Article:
At the baseline mean, HAM-A score was 20.75 ± 8.3 in the TP Abs to S100 group, 22.3 ± 8.1 in the clonazepam group, and 14.7 ± 5.6 in control. After 28 days of treatment, the mean HAM-A score was reduced by 30.1% in patients that received TP Abs to S100 (to 14.5 ± 5.6; p < 0.01 vs. baseline), by 30.04% in the clonazepam group (to 15.6 ± 6.2; p < 0.01 vs. baseline) and 24.5% in the control group (to 11.1 ± 4.1; p > 0.05 vs. baseline). Patients in the TP Abs to S100 group reported no AEs and no changes were found on electrocardiogram or blood and urine tests. On the contrary, the extrasystoles in two participants with dyshormonal myocardial dystrophy that received TP Abs to S100 became less frequent (from 3122 to 2040) after 14 days of treatment. Patients in the clonazepam group (n = 5) noted a slowdown in mental and motor reactions, a feeling of tiredness, and daytime sleepiness.

Thus, TP Abs to S100 appeared to be slightly less effective than clonazepam but at the same time exerted less AEs that are important for patients with not only the AjD alone but also for those with CVD.

3.1.2.4 Open-label comparative randomized CT of TP Abs to S100 and tofisopam

Patients (n = 51) with GAD or mADD and CVD (CHD or AH grades II–III) signed ICF and then were randomized into two groups. The first group (n = 31) received TP Abs to S100 4 tablets/day, the second (n = 20)—tofisopam 100 mg/day for 4 weeks in addition to standard CVD therapy [60]. After 4 weeks of treatment, patients were followed up for the next 4 weeks. Patients that previously received antianxiety or antidepressant medications, diagnosed with other mental diseases, having a history of substance abuse or lactose intolerance were not included in CT. The changes in HAM-A score after 2 and 4 weeks of treatment and after 4-week follow-up were set as efficacy endpoints. Safety was evaluated by analysis of AEs.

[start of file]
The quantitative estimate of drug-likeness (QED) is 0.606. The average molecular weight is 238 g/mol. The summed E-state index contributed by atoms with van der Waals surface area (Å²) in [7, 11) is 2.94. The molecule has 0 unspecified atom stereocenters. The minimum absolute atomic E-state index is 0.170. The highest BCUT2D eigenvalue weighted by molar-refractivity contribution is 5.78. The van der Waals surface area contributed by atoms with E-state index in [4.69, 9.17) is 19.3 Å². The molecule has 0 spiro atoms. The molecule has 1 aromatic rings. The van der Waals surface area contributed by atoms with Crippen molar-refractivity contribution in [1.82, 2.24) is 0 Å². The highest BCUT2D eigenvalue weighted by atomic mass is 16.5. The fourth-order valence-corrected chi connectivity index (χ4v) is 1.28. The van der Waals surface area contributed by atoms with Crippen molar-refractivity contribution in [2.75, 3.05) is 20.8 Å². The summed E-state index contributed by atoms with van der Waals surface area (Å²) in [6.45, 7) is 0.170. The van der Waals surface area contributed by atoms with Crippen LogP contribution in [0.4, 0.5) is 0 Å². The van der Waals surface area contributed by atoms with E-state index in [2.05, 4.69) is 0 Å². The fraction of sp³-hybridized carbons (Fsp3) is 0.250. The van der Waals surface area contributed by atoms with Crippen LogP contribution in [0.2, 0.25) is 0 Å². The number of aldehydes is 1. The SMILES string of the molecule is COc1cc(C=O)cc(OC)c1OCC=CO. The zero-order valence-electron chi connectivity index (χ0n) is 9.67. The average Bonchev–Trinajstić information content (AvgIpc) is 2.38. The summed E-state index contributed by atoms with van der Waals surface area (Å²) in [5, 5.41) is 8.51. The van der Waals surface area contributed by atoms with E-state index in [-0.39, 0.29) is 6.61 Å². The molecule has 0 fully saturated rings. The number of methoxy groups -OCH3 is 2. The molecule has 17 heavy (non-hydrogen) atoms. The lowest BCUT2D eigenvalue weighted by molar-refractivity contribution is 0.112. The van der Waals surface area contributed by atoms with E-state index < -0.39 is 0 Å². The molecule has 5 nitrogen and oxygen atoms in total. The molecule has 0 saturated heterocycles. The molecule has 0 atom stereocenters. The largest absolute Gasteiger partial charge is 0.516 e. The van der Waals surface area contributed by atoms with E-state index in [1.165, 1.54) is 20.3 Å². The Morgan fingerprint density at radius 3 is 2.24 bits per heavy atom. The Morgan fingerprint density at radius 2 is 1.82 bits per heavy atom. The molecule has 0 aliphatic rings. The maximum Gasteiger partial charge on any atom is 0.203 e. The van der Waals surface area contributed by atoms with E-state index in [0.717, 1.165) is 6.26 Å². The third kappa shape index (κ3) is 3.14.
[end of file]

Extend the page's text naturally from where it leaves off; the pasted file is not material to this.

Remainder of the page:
The mean age of patients in the TP Abs to S100 group was 49.3 ± 7.0 years, and the mean duration of CVD was 8.2 ± 4.5 years. In the tofisopam group, the mean age was 54 ± 5.2, and the duration of CVD was 7.6 ± 2.9 years. No differences in baseline characteristics were registered. During the treatment, anxiety was reduced by 63% after 1 week, by 73.1% after 2 weeks, and by 78.5% after 4 weeks in the TP Abs to S100 group according to HAM-A. There was a decrease in HAM-A scores by 62.5% after 1 week, by 75% after 2 weeks, and by 78.5% after 4 weeks in the tofisopam group. A positive effect of TP Abs to S100 on anxiety state was maintained for 4 weeks during follow-up, while there was a tendency for an increase in HAM-A score in the tofisopam group. The addition of TP Abs to S100 to standard CVD therapy helped to decrease the mean systolic blood pressure (SBP) by 25% (from 161.5 ± 18.5 mmHg to 122 ± 5.0 mmHg) after 4 weeks of treatment, whereas only 15.9% decrease in mean SBP was shown in the tofisopam group. No serious AEs were registered in both groups. In the TP Abs to S100 and tofisopam groups, 3.2 and 10% of patients, respectively, discontinued the treatment for personal reasons.

Thus, TP Abs to S100 were shown to be as effective as tofisopam. The compliance in the TP Abs to S100 group was slightly higher than that in the tofisopam group. The addition of TP Abs to S100 to standard CVD treatment led to a more prominent decrease in the mean SBP than the addition of tofisopam. TP Abs to S100 achieved more prolonged action on anxiety state than tofisopam.

3.2 Treatment of anxiety, accompanying somatic diseases